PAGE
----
Distinction between Borrelia and Borreliella is more robustly supported by molecular and phenotypic characteristics than all other neighbouring prokaryotic genera: Response to Margos' et al. "The genus Borrelia reloaded" (PLoS ONE 13(12): e0208432)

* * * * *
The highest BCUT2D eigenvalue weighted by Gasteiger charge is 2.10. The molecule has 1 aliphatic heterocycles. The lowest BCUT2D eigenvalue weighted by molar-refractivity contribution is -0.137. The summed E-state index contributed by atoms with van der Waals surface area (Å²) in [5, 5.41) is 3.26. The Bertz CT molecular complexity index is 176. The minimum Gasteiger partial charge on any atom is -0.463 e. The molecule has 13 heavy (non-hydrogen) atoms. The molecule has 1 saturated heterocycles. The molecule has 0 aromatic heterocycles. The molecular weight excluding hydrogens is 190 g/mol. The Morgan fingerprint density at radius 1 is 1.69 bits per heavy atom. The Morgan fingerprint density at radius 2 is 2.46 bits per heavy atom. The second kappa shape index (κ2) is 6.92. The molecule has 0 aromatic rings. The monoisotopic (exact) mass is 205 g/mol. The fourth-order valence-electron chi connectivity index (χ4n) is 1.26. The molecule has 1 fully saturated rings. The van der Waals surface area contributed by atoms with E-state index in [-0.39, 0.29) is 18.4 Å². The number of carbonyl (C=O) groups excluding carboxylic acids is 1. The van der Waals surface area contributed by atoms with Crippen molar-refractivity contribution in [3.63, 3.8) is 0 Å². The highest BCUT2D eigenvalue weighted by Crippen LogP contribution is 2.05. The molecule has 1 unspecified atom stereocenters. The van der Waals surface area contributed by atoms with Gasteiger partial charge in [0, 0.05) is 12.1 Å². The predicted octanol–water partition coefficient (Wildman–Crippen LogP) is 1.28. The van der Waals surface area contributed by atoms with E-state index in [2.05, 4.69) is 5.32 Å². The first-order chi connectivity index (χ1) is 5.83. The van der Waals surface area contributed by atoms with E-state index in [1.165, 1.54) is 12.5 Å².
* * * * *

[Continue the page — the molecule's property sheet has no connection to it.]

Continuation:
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In a recent publication in PLOS ONE, Gabriele Margos and colleagues have questioned the division of the genus Borrelia into two genera on the basis that the differences in percentage of conserved proteins (POCP) between these two groups is >50%, which an earlier study has suggested as the threshold for differentiating prokaryotic genera. However, the POCP threshold is a poorly characterized and rarely used criterion for establishing distinction among prokaryotic genera. Detailed evaluation of the intergeneric POCP values for 37 genera from 3 different families (viz. Enterobacteriaceae- 24 genera, Morganellaceae-8 genera and Cystobacteraceae-5 genera) presented here shows that the POCP values for all genera within each of these families exceeded >58%. Thus, the suggested POCP threshold is not a useful criterion for delimitation of genus boundary and the objection by Margos et al. on this ground is invalid. Additionally, Margos et al. have questioned the specificities of ~15-20% of the conserved signature indels (CSIs) described in our work. However, as shown here, this concern is due to misunderstanding of the results and the CSIs in question are still highly-specific characteristics of the members of these genera and they provide important information regarding the evolutionary relationships of two new reptiles-echidna-related species viz. Borrelia turcica and Candidatus Borrelia tachyglossi to other Borrelia species. Results presented here show that both these species are deeper-branching members of the genus Borrelia and their placement within this genus is strongly supported by phylogenetic analyses and multiple uniquely shared CSIs with the other Borrelia species. Based on the large body of evidence derived from phylogenetic, genomic, molecular, phenotypic and clinical features, it is contended that the characteristics clearly distinguishing the Borrelia and Borreliella genera are far more numerous and of different kinds than those discerning most (all) other neighbouring genera of prokaryotes. Thus, the placement of these two groups of microorganisms into distinct genera, Borrelia and Borreliella, which clearly recognizes the differences among them, is highly appropriate and it should lead to a better understanding of the clinical, molecular and biological differences between these two important groups of microbes.